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UK will unilaterally tax web giants, says Hammond

Chancellor threatens to go it alone on tax reform for digital services businesses if an international agreement cannot be reached

Chancellor Philip Hammond has used his speech at the Conservative Party Conference in Birmingham to threaten to unilaterally impose a digital services tax on some of the world’s biggest internet businesses if an international agreement is not reached.

Hammond said the Conservatives had “led the debate” on international tax reform for the digital age and insisted that internet giants such as Amazon, Facebook and Google must make a fair contribution to funding public services in every country where they do business.

“The best way to tax international companies is through international agreements, but the time for talking is coming to an end and the stalling has to stop,” said Hammond.

“If we cannot reach agreement, the UK will go it alone with a ‘digital services tax’ of its own.”

In the absence of a global agreement, the European Union (EU) has been working on such an initiative since new rules were proposed by the European Commission (EC) back in March 2018, with the aim of forcing the internet giants to pay tax on profits generated in EU member states, even if they do not have a physical presence there.

The EC’s initial proposals also suggested taxing revenues from activities “where users play a major role in value creation”, namely revenue from selling online advertising, revenue from “digital intermediary activities which allow users to interact with other users and can facilitate the sale of goods and services between them”, and revenue from selling data generated from information provided by users.

A modified version of these initial proposals is currently being negotiated by the EU, led by the Austrian government, which holds the rotating bloc presidency.

Hammond spoke of his determination to do more to update the UK’s economy for the digital age. Drawing a comparison with 19th century concerns about oil and railway monopolies in the US, he said the expansion of tech giants and digital platforms raised similar “new questions about whether too much power is being concentrated in too few global technology businesses” – hence the August 2018 appointment of Jason Furman, a former economic adviser to the Obama administration, to oversee a panel reviewing digital competition.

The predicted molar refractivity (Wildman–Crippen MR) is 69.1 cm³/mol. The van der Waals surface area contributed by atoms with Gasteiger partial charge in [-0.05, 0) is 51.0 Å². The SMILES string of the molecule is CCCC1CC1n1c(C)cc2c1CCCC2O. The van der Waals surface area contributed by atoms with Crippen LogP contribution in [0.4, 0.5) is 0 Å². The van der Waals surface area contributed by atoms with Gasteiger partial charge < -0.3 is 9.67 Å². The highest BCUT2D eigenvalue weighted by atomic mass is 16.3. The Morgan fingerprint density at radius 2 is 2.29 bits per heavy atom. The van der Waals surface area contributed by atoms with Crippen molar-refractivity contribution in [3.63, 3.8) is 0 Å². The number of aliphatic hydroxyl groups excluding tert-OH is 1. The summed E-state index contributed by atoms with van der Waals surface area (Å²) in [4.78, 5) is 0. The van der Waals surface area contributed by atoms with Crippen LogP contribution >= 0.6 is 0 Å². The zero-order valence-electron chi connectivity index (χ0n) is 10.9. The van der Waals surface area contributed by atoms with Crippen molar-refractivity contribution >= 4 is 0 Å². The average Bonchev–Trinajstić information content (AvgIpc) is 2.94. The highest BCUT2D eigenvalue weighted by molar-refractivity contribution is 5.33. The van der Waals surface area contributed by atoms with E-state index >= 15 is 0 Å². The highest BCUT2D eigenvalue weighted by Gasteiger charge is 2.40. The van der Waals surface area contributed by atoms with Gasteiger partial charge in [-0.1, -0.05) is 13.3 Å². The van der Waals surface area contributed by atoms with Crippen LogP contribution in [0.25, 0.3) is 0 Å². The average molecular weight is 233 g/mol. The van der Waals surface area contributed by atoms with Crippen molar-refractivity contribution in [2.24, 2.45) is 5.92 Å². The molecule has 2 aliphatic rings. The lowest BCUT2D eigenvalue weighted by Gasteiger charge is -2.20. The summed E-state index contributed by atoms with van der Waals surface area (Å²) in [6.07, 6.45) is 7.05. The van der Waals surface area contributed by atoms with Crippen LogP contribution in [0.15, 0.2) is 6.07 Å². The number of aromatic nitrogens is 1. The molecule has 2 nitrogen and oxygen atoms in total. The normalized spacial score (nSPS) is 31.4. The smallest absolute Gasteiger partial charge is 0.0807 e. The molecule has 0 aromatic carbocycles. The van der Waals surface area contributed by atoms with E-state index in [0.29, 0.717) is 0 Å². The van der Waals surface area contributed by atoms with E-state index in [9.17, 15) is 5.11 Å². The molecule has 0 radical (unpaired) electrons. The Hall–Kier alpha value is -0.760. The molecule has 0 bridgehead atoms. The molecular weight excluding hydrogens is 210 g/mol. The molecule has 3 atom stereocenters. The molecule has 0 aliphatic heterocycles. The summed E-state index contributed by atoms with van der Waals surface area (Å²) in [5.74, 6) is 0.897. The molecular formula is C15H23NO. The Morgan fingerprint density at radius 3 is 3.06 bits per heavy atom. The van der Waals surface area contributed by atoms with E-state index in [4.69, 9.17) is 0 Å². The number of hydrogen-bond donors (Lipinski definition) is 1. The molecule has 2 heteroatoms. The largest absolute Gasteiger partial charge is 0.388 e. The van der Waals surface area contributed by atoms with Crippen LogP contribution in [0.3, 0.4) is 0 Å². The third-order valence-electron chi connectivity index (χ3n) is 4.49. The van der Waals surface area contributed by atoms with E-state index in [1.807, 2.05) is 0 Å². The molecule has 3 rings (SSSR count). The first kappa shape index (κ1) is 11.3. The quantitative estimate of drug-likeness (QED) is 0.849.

Digital, not Brexit, shaping UK’s future

In a wide-ranging speech, Hammond also attempted to allay some fears around Brexit, and claimed that when the history books come to be written, it will be the process of digital transformation and how it was managed, not the Brexit debate, that will define the UK’s future.

“Technological change is transforming not only our economy, but our society and our politics at a rate that none of us have seen in our lifetimes,” he said.

“In the next decade or so, artificial intelligence, self-driving cars, personalised medicine, virtual reality, advanced robotics and many, many other cutting-edge developments will all begin to transform our lives.

“All of this is science fact, not fiction… But I understand that my enthusiasm for driverless cars may not be so readily shared by someone who earns their living as a cab driver, and that home 3D printing may look more of a threat than an opportunity to someone who works for a parcel delivery firm.”

Hammond added: “We have to take our people with us, be open with them about the scale and nature of the change that is coming, and set out clearly the benefits that individuals and families will see from the digital age…and how we will help them to prepare for it and deal with the consequences of it, reassure the very many who will worry about what new technologies mean for their job security, worry that the gains will be made by the few, and that they will be left behind.”

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The chancellor also moved to ease concerns that the Conservatives are in danger of losing their reputation as a pro-business party. He set out a series of reforms to the government’s apprenticeship levy, which was designed in part to help fund higher-quality apprenticeships in the science, technology, engineering and mathematics (Stem) field, but has yet to do so.

“We have heard the concerns about how the apprenticeship levy is working, so today we’ve set out a series of measures to allow firms more flexibility in how the levy is spent,” he said.

“But we know that we may need to do more to ensure that the levy supports the development of the skilled workforce our economy needs. So, in addition to these new flexibilities, we will engage with business on our plans for the long-term operation of the levy, working hand-in-hand with employers to ensure that every young person can fulfil their potential and achieve their dreams.”

Hammond also announced that £20m would be invested in a new network to help small and medium-sized enterprises (SMEs) to learn new management skills and techniques from enterprises, signing up mentors from the likes of Amazon, GSK, KPMG and Siemens. A further £11m will be put aside to fund a training programme to help build management skills, with the aim of helping 2,000 businesses in the first 12 months.

The first phase of the National Retraining Scheme, which Hammond first announced in the last Budget, will begin in 2019, backed by £100m for the first phase. This will include a new careers guidance service designed to equip people to identify local work opportunities and necessary skills, backed by “state-of-the-art” courses blending online and classroom teaching.

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